We grow up with the concept that one is unique and told to make our own destiny through hard work and focus.  There is an acknowledgment of the need for inner work - knowing yourself - but rarely stressed.  As we age, knowing yourself is relegated to “when I have time” or “when I get older”.  With little knowledge of our biology (brain and emotions) and how it guides or sabotages our purpose, we can feel more like a pawn than a unique individual commissioned with our destiny.  Our brain is hardwired for a social connection.  What do we give up to ensure that bond and avoid social rejection? How are we playing into the containment and controllability of the masses to fulfill a social connection?  How are we playing into the distractions that create blissful ignorance and eventually soft/hard addictions taking us further away from our goals?

All of this stands in the way of knowing the person behind the curtain. We are afraid that this person is not what has been sold to us by our constructions.  We feel as though we have wasted precious time on stage, in costume, not living who we were gifted to be.  In silence and honesty, we begin to see what we’ve covered up.  In silence, we are reacquainted with the naked truths about ourselves.  We realize that we’ve never known ourselves at all - only the dressings we shifted into as our delusions weakened and new constructions were needed.  A flash, a moment during those transitions gives us an opportunity to readjust our true reality.  Did we take the time?  Are we are afraid of the opening?  Are we afraid of what we will see or not like what we see?  Are we insecure about having the necessary strength to endure that revelation?  Are we afraid that we cannot change what we do not like?  We are afraid.

Philosophers say the fear of our dying is our greatest fear.  It is not only the literal fear of ending our physical existence but also fearing the death of the constructions of who we think we are.  Paul Tillich postulated that we fear “the to courage to be”.  He was correct.  We are not trained to have that kind of courage.  We are not trained to value who we are, rather to be what others want us to be.   We are rarely connected to ourselves.  We do not know who we really are.  We only know what society and our family has constructed and assumed as our own.  We know ourselves primarily as a result of life’s action, reaction, and consequence rather than purpose and self-direction.  We are unknown or known indistinctly.

Our brains are not well suited for knowledge of who we are.  Many parts of who we are lay dormant until specific outside environments interact with the genes for expression. If we live in predictable routines there is little chance for additional expression.  The brain is drawn to ease/pleasure first, difficulty/pain second.  It slides into distraction and addiction very easily consuming the precious commodity of time.  Science has difficulty with that which it cannot define or explain in regard to “mind,” “consciousness” and “intuition”.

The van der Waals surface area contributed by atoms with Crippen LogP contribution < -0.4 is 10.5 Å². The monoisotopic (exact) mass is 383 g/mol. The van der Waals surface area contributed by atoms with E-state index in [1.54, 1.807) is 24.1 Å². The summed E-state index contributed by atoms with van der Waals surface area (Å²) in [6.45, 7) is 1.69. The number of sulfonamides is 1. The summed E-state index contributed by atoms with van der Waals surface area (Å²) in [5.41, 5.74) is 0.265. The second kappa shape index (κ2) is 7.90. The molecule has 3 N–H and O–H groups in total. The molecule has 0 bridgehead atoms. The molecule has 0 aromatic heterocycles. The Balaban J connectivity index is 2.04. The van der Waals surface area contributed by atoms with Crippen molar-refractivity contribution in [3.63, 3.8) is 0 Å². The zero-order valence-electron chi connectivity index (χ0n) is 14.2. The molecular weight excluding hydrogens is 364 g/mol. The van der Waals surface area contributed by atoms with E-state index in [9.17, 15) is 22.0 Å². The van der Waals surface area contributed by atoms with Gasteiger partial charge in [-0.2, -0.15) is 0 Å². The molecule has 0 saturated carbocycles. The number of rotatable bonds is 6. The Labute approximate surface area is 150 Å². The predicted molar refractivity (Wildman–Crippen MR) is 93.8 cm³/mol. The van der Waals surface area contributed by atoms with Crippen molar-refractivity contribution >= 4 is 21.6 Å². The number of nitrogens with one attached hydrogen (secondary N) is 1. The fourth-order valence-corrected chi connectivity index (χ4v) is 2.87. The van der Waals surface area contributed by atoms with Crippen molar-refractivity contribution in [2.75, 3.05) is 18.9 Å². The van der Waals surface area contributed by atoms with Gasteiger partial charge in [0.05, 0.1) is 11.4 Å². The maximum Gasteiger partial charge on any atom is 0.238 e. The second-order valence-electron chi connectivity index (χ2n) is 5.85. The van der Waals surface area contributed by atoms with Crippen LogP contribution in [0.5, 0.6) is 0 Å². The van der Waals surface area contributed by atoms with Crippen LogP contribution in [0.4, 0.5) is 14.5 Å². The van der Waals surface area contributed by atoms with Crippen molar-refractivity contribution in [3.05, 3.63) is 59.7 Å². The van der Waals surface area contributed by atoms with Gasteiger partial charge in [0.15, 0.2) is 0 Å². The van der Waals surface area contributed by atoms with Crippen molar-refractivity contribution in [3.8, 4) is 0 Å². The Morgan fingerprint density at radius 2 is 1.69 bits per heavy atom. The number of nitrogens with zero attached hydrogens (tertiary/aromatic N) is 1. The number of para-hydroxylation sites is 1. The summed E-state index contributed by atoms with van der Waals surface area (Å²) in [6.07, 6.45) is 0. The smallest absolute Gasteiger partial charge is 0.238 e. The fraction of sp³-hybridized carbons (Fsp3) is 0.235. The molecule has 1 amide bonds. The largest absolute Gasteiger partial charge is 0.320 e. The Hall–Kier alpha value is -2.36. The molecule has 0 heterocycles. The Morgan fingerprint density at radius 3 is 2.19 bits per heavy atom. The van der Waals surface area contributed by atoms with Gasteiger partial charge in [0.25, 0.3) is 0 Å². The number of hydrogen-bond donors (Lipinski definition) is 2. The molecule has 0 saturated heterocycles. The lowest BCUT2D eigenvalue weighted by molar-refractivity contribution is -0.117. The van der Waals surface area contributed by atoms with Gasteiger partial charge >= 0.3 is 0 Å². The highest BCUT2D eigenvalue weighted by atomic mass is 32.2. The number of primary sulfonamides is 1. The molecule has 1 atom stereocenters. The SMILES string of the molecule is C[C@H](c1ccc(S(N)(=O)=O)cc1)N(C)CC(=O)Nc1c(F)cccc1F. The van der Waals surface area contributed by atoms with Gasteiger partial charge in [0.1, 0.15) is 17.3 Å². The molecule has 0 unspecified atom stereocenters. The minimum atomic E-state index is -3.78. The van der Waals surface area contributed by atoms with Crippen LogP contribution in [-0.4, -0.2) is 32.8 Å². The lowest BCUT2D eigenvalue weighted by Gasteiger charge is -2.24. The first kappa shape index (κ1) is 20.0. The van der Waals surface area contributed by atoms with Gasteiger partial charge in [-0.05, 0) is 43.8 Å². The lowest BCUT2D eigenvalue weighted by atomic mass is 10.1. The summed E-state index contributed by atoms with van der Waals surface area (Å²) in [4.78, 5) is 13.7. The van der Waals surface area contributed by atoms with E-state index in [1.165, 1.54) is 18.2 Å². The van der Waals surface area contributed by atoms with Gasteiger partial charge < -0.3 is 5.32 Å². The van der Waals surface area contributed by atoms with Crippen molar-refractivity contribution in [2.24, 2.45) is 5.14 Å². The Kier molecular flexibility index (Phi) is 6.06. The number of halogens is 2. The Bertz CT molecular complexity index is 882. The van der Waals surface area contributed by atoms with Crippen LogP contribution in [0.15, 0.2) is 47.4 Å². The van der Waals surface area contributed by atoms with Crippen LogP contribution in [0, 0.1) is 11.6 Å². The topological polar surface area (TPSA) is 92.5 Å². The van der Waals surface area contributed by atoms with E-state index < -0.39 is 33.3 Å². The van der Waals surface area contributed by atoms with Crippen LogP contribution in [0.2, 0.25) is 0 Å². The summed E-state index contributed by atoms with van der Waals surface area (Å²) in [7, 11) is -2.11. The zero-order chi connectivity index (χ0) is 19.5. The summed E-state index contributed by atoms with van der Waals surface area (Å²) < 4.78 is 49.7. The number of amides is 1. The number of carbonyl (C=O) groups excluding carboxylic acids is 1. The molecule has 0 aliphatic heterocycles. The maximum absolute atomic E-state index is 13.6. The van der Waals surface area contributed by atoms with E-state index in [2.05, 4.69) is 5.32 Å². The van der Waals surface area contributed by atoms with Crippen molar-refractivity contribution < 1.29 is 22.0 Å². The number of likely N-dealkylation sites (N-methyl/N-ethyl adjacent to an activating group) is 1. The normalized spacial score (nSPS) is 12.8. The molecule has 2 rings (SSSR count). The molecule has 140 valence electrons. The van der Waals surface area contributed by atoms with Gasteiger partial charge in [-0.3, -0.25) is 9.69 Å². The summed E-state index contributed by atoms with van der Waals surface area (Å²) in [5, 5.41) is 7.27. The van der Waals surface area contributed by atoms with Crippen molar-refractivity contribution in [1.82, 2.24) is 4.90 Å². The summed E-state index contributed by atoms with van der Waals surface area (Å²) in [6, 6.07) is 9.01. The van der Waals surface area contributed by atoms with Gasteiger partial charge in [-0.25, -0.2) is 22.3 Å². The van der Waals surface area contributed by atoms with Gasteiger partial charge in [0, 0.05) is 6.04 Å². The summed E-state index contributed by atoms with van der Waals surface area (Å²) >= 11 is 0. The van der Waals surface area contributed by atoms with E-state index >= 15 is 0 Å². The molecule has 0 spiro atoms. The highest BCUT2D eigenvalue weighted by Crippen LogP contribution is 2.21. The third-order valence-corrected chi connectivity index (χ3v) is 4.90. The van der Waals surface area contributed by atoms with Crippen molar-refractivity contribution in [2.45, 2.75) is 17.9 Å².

The good news is that at any point in your life, optimal development can be learned, but it takes time and investment in yourself. Unfortunately, it’s rarely taught in our educational systems, therefore, requiring you to take a different route.  Yes, you can learn about the brain and what it can and cannot do.  Unfortunately, classes, internet, books, podcasts are not tailored to YOU.  It is again tailored to the masses.  What is important is not the scientific knowledge you acquire, but rather the partnership of knowledge and self-knowledge.  What’s important is releasing the acceptable costume and applying self-knowledge to transformation without injuring yourself and others along the way.  What’s important is acceptance of small course corrections through failure and encouragement - someone to walk alongside as you acquire mastery.

Ready to Begin Your Journey?

Often the hardest task is the beginning, the decision to act.  A short introduction is free of charge.  It allows you to ask the questions needed to clarify any doubts and determine whether the match between the two of us is a good one.  Very few people continue their development beyond their initial formal education.  When that formational knowledge is not updated, corrected, or enlarged by additional training, it tends to regress and is subject to distortion and elimination through the act of forgetting.  Think of this as a continuing education course that is uniquely designed for you!

Dr. Shirley Blair